Dear Great-Grandfather Gennaro:
Look at how far we’ve come over the course of three generations in America! It is a little over a century since you made your trips to this country.
Your son Sabato Serrapede, my maternal Grandfather, went on to become a member of the Building Worker’s Union. For over 25 years he was a doorman at a luxury apartment building in New York City. He and Josie owned a two family home with spacious grounds including a garden large enough to grow roses, a little fig tree, zucchinis, tomatoes, basil and marigolds. Sabato retired with a generous pension and enjoyed a long and productive life.
Your Granddaughter, Emily Leatrice Serrapede, graduated high school with a Commercial Diploma in Secretarial Studies. Upon graduation she worked as a Legal Secretary and Office Manager for the Law Firm of Charles Graham. After returning to the workforce in the 1970s she attended night classes at New Utrecht High School. In the 1980s she attended the American Institute of Banking for Business English and Communications coursework. In the 1970s she worked executive secretary at European-American Bank. In the mid-1980s to early 1990s she was a Branch manager’s secretary at NatWest Bank on Graham Avenue in Brooklyn. Her entire life was all about learning and growing. She took that spirit into her personal life as well.
Your Grandson, Sabattino, graduated from college, served his country in the National Guard, and went on to be co-owner in a software development firm.
And then we come to me, your Great Granddaughter, EmilyAnn. I graduated Hunter College college with a B.A. in Language Arts and also took a three year course in dressmaking and patternmaking. I am employed as an executive assistant.
In my quiet times I can almost hear you and Grandpa Sabato talking about those writers from “The World’s Work” and laughing. “Well, we proved them wrong,” you say. Grandpa Sabato replies, “What would they know anyway? They weren’t Italian to begin with!”
I am writing this letter during the last week of 2014. I’m praying and looking forward to learning more about you in the year ahead. I do not believe that the 1913 trip to America is the last thing I’ll learn about you!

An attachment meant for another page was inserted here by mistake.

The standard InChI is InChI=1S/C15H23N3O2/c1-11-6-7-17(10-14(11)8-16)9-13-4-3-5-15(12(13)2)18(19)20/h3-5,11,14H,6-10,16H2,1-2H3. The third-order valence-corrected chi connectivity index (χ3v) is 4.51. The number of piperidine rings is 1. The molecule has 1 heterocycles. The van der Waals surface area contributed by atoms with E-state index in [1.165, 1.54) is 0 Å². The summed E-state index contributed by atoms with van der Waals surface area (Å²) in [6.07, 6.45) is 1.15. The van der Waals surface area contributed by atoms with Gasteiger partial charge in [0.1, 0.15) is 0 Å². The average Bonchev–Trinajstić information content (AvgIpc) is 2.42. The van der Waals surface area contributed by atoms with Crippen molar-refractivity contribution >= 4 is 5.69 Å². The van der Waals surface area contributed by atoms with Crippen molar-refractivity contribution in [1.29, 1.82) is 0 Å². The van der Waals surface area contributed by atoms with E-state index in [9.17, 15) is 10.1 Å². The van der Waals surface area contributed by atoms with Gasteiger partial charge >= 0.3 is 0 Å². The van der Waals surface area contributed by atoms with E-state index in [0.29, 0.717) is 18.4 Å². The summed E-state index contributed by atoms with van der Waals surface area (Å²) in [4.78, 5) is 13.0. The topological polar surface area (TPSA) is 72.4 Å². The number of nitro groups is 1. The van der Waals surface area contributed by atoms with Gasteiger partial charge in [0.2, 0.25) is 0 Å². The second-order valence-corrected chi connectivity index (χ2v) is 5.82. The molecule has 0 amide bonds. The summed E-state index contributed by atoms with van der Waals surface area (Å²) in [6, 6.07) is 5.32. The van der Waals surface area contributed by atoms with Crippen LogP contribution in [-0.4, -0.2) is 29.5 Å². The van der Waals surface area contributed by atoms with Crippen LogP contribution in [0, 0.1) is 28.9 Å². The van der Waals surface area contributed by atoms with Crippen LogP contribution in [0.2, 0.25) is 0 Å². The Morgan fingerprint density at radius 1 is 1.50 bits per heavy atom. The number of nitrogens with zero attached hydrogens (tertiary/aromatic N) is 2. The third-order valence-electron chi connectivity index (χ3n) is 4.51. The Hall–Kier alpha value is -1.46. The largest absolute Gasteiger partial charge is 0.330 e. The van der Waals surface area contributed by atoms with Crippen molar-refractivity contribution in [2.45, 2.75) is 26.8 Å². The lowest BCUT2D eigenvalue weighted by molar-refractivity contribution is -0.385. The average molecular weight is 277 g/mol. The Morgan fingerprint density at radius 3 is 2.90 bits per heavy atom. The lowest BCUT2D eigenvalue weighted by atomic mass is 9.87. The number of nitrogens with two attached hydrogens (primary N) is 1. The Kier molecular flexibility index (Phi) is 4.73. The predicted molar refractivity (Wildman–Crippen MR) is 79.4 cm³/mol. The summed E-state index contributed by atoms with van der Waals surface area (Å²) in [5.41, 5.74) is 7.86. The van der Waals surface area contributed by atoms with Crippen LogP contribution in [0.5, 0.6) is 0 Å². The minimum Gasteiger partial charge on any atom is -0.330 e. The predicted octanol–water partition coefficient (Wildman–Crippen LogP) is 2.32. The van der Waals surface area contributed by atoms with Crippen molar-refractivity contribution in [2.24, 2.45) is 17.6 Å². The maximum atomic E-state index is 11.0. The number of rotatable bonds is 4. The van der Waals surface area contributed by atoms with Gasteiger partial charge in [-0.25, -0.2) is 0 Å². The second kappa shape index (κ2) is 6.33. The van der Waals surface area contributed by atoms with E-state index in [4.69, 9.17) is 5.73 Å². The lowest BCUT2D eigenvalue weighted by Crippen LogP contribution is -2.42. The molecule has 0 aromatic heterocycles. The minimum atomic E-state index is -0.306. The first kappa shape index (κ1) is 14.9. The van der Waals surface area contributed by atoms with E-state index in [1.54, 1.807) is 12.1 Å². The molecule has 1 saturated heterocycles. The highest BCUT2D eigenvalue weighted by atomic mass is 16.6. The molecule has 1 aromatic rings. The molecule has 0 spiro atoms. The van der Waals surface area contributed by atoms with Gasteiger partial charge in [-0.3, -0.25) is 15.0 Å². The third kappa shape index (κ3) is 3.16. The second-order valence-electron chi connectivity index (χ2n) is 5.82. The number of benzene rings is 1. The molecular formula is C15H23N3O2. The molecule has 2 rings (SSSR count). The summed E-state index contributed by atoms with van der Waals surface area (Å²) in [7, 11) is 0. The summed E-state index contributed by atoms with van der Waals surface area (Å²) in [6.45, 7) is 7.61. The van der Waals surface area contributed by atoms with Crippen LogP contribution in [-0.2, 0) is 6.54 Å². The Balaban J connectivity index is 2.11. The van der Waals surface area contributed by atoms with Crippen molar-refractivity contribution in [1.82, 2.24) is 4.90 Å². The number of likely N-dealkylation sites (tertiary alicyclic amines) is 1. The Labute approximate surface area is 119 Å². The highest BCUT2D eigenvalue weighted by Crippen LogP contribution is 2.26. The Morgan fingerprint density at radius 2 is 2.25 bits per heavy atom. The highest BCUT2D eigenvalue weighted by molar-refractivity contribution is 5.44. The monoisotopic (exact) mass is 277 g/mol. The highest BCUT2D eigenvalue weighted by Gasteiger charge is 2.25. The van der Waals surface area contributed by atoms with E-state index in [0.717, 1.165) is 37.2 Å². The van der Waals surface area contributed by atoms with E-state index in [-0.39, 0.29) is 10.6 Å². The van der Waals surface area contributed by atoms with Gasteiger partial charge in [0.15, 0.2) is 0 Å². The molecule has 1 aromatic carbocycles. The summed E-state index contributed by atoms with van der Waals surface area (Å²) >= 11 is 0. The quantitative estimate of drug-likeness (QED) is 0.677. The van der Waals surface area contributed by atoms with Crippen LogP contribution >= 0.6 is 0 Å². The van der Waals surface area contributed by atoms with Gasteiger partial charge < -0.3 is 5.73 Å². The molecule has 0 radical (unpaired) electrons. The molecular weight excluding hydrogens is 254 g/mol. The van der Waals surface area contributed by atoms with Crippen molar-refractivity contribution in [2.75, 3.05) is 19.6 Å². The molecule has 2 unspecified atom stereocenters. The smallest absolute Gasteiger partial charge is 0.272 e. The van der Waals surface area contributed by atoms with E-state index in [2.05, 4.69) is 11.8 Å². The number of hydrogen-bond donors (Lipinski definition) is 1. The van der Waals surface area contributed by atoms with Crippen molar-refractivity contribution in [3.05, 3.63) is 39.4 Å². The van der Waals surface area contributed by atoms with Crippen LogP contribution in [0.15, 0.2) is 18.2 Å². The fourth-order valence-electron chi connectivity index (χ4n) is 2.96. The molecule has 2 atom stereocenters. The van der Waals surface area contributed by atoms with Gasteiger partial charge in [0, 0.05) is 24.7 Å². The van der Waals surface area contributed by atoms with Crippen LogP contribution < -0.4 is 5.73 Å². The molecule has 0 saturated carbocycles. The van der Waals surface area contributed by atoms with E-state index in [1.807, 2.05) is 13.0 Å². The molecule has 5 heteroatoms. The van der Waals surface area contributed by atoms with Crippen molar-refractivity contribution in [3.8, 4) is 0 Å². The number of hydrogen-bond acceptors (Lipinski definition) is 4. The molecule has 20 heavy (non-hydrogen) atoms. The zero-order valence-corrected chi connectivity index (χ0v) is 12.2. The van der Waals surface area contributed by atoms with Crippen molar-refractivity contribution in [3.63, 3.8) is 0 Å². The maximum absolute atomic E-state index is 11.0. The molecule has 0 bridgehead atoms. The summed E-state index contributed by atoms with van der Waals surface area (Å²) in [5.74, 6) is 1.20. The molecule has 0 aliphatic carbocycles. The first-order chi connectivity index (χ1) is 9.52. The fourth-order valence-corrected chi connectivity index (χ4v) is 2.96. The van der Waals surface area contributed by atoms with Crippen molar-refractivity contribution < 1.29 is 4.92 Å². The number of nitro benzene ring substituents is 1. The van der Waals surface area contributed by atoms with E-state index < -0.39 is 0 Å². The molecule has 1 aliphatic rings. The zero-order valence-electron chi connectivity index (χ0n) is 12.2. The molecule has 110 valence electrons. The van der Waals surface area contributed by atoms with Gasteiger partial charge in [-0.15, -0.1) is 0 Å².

Your Great Granddaughter
The Serrapede family settles in Brooklyn, NY
The SS Normandie enroute to New York (circa 1935-1941). The New York skyline had changed since Gennaro travelled to the U.S. in the 1900s.
View of Manhattan from the Brooklyn Tower of the Brooklyn Bridge, 1933. Several of Gennaro’s children settled in Brooklyn during the late 1920s into the early 1930s
Gennaro’s eldest child, Filomena, immigrated to America after her marriage to Giuseppe D’Agosto in the mid-1920s. Filomena’s brother Sabato stayed with her when he arrived in 1927. Sabato got married in 1930. In the early 1930s they moved to the Dyker Heights section of Brooklyn where they raised their families. Their youngest brother Alfonso also settled in Brooklyn. We will be researching the immigration and census data for Filomena, Sabato and Alfonso in the months ahead.
Gennaro Serrapede was EmilyAnn’s Great-Grandfather along the maternal line.
Note: This posting, 11c, concludes the series “To my Great-Grandfather Gennaro”.
Photos of the SS Normandie and the Brooklyn Bridge
from the NYC Municipal Archives and posted at The Atlantic
“Historic Photos from NYC Municipal Archives”, April 27, 2012